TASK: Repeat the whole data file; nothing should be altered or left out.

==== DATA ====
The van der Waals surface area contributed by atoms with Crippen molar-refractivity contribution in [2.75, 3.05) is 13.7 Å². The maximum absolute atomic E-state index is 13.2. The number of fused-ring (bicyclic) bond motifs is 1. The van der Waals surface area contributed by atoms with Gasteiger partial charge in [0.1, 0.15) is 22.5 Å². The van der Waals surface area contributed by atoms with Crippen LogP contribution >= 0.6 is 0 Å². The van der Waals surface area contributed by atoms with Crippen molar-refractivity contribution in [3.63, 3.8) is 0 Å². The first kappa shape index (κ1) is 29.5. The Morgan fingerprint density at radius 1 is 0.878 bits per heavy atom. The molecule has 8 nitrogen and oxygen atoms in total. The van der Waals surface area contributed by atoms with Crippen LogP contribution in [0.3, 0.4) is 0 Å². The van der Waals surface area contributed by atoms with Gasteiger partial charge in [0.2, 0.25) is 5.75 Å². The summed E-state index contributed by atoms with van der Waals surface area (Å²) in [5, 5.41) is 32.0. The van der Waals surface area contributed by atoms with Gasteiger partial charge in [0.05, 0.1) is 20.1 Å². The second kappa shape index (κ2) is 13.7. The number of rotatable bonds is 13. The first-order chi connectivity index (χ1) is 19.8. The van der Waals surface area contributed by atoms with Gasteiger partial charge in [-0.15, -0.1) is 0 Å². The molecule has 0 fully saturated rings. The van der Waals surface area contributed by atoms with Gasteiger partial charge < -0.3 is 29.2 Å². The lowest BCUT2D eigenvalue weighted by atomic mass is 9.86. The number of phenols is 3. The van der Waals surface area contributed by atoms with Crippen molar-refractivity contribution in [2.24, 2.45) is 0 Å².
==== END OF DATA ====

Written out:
The van der Waals surface area contributed by atoms with Crippen molar-refractivity contribution in [2.75, 3.05) is 13.7 Å². The maximum absolute atomic E-state index is 13.2. The number of fused-ring (bicyclic) bond motifs is 1. The van der Waals surface area contributed by atoms with Gasteiger partial charge in [0.1, 0.15) is 22.5 Å². The van der Waals surface area contributed by atoms with Crippen LogP contribution >= 0.6 is 0 Å². The van der Waals surface area contributed by atoms with Crippen molar-refractivity contribution in [3.63, 3.8) is 0 Å². The first kappa shape index (κ1) is 29.5. The Morgan fingerprint density at radius 1 is 0.878 bits per heavy atom. The molecule has 8 nitrogen and oxygen atoms in total. The van der Waals surface area contributed by atoms with Crippen LogP contribution in [0.3, 0.4) is 0 Å². The van der Waals surface area contributed by atoms with Gasteiger partial charge in [0.2, 0.25) is 5.75 Å². The summed E-state index contributed by atoms with van der Waals surface area (Å²) in [5, 5.41) is 32.0. The van der Waals surface area contributed by atoms with Gasteiger partial charge in [0.05, 0.1) is 20.1 Å². The second kappa shape index (κ2) is 13.7. The number of rotatable bonds is 13. The first-order chi connectivity index (χ1) is 19.8. The van der Waals surface area contributed by atoms with Gasteiger partial charge in [-0.15, -0.1) is 0 Å². The molecule has 0 fully saturated rings. The van der Waals surface area contributed by atoms with Gasteiger partial charge < -0.3 is 29.2 Å². The lowest BCUT2D eigenvalue weighted by atomic mass is 9.86. The number of phenols is 3. The van der Waals surface area contributed by atoms with Crippen molar-refractivity contribution in [2.24, 2.45) is 0 Å².